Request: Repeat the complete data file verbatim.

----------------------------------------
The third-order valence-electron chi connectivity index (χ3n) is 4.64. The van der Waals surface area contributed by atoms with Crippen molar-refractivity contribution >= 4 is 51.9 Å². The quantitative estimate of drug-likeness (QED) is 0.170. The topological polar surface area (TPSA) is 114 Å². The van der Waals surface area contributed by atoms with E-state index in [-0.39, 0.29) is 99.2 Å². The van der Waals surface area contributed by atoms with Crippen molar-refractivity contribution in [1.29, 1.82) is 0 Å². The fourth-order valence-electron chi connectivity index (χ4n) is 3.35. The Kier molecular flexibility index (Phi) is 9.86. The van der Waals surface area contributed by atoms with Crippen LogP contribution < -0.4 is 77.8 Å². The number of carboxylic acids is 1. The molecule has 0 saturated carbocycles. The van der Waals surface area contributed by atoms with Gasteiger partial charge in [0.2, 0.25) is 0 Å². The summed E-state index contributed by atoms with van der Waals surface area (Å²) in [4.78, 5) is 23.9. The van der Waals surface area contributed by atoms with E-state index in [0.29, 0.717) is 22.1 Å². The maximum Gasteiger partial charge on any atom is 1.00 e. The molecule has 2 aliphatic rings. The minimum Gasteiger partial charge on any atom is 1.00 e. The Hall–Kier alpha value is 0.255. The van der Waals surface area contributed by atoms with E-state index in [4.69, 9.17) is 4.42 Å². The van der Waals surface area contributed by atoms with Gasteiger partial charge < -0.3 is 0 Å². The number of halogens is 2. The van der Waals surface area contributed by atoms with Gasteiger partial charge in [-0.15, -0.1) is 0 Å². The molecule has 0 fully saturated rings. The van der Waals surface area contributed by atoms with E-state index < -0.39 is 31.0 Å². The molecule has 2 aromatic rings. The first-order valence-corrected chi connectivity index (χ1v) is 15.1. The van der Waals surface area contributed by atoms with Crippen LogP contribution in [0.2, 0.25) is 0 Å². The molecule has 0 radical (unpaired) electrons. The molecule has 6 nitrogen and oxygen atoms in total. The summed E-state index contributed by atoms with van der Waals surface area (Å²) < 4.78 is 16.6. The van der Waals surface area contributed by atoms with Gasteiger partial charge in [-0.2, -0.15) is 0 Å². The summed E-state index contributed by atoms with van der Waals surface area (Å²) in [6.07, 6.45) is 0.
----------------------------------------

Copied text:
The third-order valence-electron chi connectivity index (χ3n) is 4.64. The van der Waals surface area contributed by atoms with Crippen molar-refractivity contribution >= 4 is 51.9 Å². The quantitative estimate of drug-likeness (QED) is 0.170. The topological polar surface area (TPSA) is 114 Å². The van der Waals surface area contributed by atoms with E-state index in [-0.39, 0.29) is 99.2 Å². The van der Waals surface area contributed by atoms with Crippen molar-refractivity contribution in [1.29, 1.82) is 0 Å². The fourth-order valence-electron chi connectivity index (χ4n) is 3.35. The Kier molecular flexibility index (Phi) is 9.86. The van der Waals surface area contributed by atoms with Crippen LogP contribution < -0.4 is 77.8 Å². The number of carboxylic acids is 1. The molecule has 0 saturated carbocycles. The van der Waals surface area contributed by atoms with Gasteiger partial charge in [0.2, 0.25) is 0 Å². The summed E-state index contributed by atoms with van der Waals surface area (Å²) in [4.78, 5) is 23.9. The van der Waals surface area contributed by atoms with E-state index in [0.29, 0.717) is 22.1 Å². The maximum Gasteiger partial charge on any atom is 1.00 e. The molecule has 2 aliphatic rings. The minimum Gasteiger partial charge on any atom is 1.00 e. The Hall–Kier alpha value is 0.255. The van der Waals surface area contributed by atoms with E-state index in [4.69, 9.17) is 4.42 Å². The van der Waals surface area contributed by atoms with Gasteiger partial charge < -0.3 is 0 Å². The number of halogens is 2. The van der Waals surface area contributed by atoms with Gasteiger partial charge in [-0.15, -0.1) is 0 Å². The molecule has 0 fully saturated rings. The van der Waals surface area contributed by atoms with E-state index < -0.39 is 31.0 Å². The molecule has 2 aromatic rings. The first-order valence-corrected chi connectivity index (χ1v) is 15.1. The van der Waals surface area contributed by atoms with Crippen LogP contribution in [0.2, 0.25) is 0 Å². The molecule has 0 radical (unpaired) electrons. The molecule has 6 nitrogen and oxygen atoms in total. The summed E-state index contributed by atoms with van der Waals surface area (Å²) < 4.78 is 16.6. The van der Waals surface area contributed by atoms with Gasteiger partial charge in [-0.2, -0.15) is 0 Å². The summed E-state index contributed by atoms with van der Waals surface area (Å²) in [6.07, 6.45) is 0.